16. Effect of aqueous extracts of black alder (Alnus glutinosa (LINNAEUS, 1753 GAERTNER, 1791 and elder (Sambucus nigra LINNAEUS, 1753 on the occurrence of Brevicoryne brassicae LINNAEUS, 1758 (Hemiptera, Aphidoidea, its parasitoid Diaeretiella rapae (M’INTOSH, 1855 (Hymenoptera, Ichneumonoidea and predatory Syrphidae on white cabbage

    Directory of Open Access Journals (Sweden)

    Jankowska Beata

    2016-06-01

    Full Text Available The insecticidal and antifeedant effects of aqueous extracts from two common plants (black alder Alnus glutinosa and elder Sambucus nigra on the occurrence of Brevicoryne brassicae, its parasitoid Diaeretiella rapae and predatory Syrphidae on white cabbage were investigated in 2008-2009. Both extracts reduced the number of cabbage aphids, although the Sambucus nigra extract proved to have a better effect. Differences were seen both in the numbers of winged aphids settling on plants and in the overall numbers of aphids on plants during the entire season. There were no significant differences in the degree of parasitization by Diaeretiella rapae in the three experimental combinations. Eight species of Syrphidae were found in the Brevicoryne brassicae colonies: Episyrphus balteatus, Sphaerophoria scripta, S. rueppelli, S. menthastri, Eupeodes corollae, Scaeva pyrastri, Scaeva selenitica and Syrphus vitripennis. The dominant species was Episyrphus balteatus. The largest numbers of syrphid larvae and pupae were collected from cabbage aphid colonies on the control plants. Smaller numbers were recorded on the plot where the cabbages were sprayed with the Sambucus nigra extract. The results of this study indicate that botanical insecticides based on S. nigra have the potential to be incorporated into control programmes for the cabbage aphid.

  17. Odorants of the Flowers of Butterfly Bush, Buddleia davidii as Possible Attractants of Pest Species of Moths

    Science.gov (United States)

    Flowers of the butterfly bush, Buddleia davidii Franch., are visited by butterflies and moths, as well as other insects. Moths captured in traps over flowers were 21 species of Geometridae, Noctuidae, Pyralidae, and Tortricidae. The most abundant moths trapped at these flowers were the cabbage loop...

  18. Moire Butterflies

    OpenAIRE

    Bistritzer, R.; MacDonald, A. H.

    2011-01-01

    The Hofstadter butterfly spectral patterns of lattice electrons in an external magnetic field yield some of the most beguiling images in physics. Here we explore the magneto-electronic spectra of systems with moire spatial patterns, concentrating on the case of twisted bilayer graphene. Because long-period spatial patterns are accurately formed at small twist angles, fractal butterfly spectra and associated magneto-transport and magneto-mechanical anomalies emerge at accessible magnetic field...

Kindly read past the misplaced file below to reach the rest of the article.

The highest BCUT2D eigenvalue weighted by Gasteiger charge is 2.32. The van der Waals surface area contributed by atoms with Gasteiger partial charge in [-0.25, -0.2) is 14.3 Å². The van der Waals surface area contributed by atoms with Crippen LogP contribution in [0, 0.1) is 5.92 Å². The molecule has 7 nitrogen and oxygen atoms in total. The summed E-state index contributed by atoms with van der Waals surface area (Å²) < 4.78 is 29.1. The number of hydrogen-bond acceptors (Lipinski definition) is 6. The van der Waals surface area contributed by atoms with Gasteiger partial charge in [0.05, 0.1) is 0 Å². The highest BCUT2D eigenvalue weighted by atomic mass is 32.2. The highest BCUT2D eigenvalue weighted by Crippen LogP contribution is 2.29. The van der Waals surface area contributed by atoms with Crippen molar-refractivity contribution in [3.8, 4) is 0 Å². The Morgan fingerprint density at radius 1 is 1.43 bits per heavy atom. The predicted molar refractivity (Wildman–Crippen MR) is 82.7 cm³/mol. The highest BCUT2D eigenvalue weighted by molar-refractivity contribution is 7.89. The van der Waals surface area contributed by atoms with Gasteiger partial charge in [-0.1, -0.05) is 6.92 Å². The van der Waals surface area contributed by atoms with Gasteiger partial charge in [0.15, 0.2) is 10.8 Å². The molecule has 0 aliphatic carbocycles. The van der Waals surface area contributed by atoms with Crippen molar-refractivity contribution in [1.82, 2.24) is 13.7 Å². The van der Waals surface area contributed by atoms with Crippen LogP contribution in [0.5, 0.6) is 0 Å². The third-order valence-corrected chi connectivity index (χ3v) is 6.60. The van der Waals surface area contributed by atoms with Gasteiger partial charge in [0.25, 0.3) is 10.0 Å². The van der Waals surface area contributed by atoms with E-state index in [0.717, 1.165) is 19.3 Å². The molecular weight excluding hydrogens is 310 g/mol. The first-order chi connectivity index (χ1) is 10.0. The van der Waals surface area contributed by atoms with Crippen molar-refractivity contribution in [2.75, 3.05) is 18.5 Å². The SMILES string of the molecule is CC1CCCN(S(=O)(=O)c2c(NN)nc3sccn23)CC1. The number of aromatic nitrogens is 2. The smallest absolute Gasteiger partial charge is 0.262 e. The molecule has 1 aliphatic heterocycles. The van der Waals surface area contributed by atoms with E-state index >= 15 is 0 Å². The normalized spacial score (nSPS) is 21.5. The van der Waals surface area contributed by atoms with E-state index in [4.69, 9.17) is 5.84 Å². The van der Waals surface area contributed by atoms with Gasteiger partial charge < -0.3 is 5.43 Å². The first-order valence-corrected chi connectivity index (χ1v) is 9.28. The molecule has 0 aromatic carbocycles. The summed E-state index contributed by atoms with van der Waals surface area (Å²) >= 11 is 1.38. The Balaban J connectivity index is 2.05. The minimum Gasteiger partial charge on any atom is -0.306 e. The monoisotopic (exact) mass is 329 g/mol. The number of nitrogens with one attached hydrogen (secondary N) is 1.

19. Filmcoating the seed of cabbage (Brassica oleracea L. convar. Capitata L.) and cauliflower (Brassica oleracea L. var. Botrytis L.) with imidacloprid and spinosad to control insect pests

    NARCIS (Netherlands)

    Ester, A.; Putter, de H.; Bilsen, van J.G.P.M.

    2003-01-01

    Four field experiments were carried out between 1999 and 2001, to assess the protection against cabbage root fly larvae (Delia radicum), flea beetle (Phyllotreta nemorum and P. undulata), cabbage aphid (Brevicoryne brassicae) and caterpillars achieved in white cabbage and cauliflower crops by filmco

  20. Black and Garlic Mustard Plants Are Highly Suitable for the Development of Two Native Pierid Butterflies.

    Science.gov (United States)

    Heinen, Robin; Gols, Rieta; Harvey, Jeffrey A

    2016-04-22

    In multivoltine insects that oviposit and develop on short-lived plants, different herbivore generations across a growing season often exploit different plant species. Here, we compare the development time, pupal mass, and survival of two closely related oligophagous herbivore species on two species of brassicaceous plants that grow in different habitats and which exhibit little overlap in temporal growth phenology. In central Europe, the green-veined white butterfly, Pieris napi L., is bivoltine, whereas the small cabbage white butterfly, Pieris rapae L., has two to three generations a year. Moreover, P. napi is primarily found in moist, open (e.g., meadow), and forest habitats, whereas P. rapae prefers drier, open habitats. Both butterflies were reared on Garlic mustard (Alliaria petiolata), which is shade-tolerant and grows early in spring in forest undergrowth, and Black mustard (Brassica nigra), which prefers open disturbed habitats and is most common in summer. Both host plant species differ in other traits such as secondary chemistry. We hypothesized that, owing to habitat preference, P. napi would develop equally well on both plants but that P. rapae would perform better on B. nigra The results provide partial support for this hypothesis, as both herbivores performed equally well on A. petiolata and B. nigra However, there were differences in these parameters that were species-specific: on both plants P. rapae developed faster and had larger pupae than P. napi Our results show that specialized herbivores can exploit different species of related plants that grow at different times of the season, enabling them to have multiple generations.